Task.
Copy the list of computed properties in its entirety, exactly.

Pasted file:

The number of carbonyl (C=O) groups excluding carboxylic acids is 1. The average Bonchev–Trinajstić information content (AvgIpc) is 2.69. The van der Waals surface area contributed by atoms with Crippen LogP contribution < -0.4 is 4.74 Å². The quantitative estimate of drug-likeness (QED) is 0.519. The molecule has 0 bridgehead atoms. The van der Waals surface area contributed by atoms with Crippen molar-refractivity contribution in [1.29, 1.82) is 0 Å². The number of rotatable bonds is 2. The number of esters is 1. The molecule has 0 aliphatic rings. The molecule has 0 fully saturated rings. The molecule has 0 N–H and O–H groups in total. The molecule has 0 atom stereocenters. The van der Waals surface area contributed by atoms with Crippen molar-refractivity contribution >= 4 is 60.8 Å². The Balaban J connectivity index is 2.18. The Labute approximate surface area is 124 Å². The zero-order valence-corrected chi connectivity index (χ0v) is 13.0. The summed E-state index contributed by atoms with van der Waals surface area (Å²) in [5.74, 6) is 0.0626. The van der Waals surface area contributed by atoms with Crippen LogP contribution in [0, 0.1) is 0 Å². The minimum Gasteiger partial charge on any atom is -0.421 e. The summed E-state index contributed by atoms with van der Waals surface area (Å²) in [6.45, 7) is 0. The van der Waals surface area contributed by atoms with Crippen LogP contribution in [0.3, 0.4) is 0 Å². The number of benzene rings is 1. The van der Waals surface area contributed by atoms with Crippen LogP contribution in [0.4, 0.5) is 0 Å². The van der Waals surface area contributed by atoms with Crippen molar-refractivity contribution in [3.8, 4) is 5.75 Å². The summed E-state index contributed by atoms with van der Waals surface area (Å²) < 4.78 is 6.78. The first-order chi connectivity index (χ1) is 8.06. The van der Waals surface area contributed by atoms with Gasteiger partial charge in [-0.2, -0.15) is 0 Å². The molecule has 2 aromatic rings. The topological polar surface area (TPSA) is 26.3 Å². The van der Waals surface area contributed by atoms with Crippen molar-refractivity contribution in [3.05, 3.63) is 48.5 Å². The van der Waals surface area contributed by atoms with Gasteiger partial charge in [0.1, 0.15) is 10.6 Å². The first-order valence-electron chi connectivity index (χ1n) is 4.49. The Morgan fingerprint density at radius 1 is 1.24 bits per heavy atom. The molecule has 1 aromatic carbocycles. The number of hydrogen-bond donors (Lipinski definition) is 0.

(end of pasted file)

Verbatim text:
The number of carbonyl (C=O) groups excluding carboxylic acids is 1. The average Bonchev–Trinajstić information content (AvgIpc) is 2.69. The van der Waals surface area contributed by atoms with Crippen LogP contribution < -0.4 is 4.74 Å². The quantitative estimate of drug-likeness (QED) is 0.519. The molecule has 0 bridgehead atoms. The van der Waals surface area contributed by atoms with Crippen molar-refractivity contribution in [1.29, 1.82) is 0 Å². The number of rotatable bonds is 2. The number of esters is 1. The molecule has 0 aliphatic rings. The molecule has 0 fully saturated rings. The molecule has 0 N–H and O–H groups in total. The molecule has 0 atom stereocenters. The van der Waals surface area contributed by atoms with Crippen molar-refractivity contribution >= 4 is 60.8 Å². The Balaban J connectivity index is 2.18. The Labute approximate surface area is 124 Å². The zero-order valence-corrected chi connectivity index (χ0v) is 13.0. The summed E-state index contributed by atoms with van der Waals surface area (Å²) in [5.74, 6) is 0.0626. The van der Waals surface area contributed by atoms with Crippen LogP contribution in [0, 0.1) is 0 Å². The minimum Gasteiger partial charge on any atom is -0.421 e. The summed E-state index contributed by atoms with van der Waals surface area (Å²) in [6.45, 7) is 0. The van der Waals surface area contributed by atoms with Crippen LogP contribution in [0.3, 0.4) is 0 Å². The number of benzene rings is 1. The van der Waals surface area contributed by atoms with Crippen LogP contribution in [0.4, 0.5) is 0 Å². The van der Waals surface area contributed by atoms with Crippen molar-refractivity contribution in [3.8, 4) is 5.75 Å². The summed E-state index contributed by atoms with van der Waals surface area (Å²) < 4.78 is 6.78. The first-order chi connectivity index (χ1) is 8.06. The van der Waals surface area contributed by atoms with Gasteiger partial charge in [-0.2, -0.15) is 0 Å². The molecule has 2 aromatic rings. The topological polar surface area (TPSA) is 26.3 Å². The van der Waals surface area contributed by atoms with Crippen molar-refractivity contribution in [3.05, 3.63) is 48.5 Å². The van der Waals surface area contributed by atoms with Gasteiger partial charge in [0.1, 0.15) is 10.6 Å². The first-order valence-electron chi connectivity index (χ1n) is 4.49. The Morgan fingerprint density at radius 1 is 1.24 bits per heavy atom. The molecule has 1 aromatic carbocycles. The number of hydrogen-bond donors (Lipinski definition) is 0.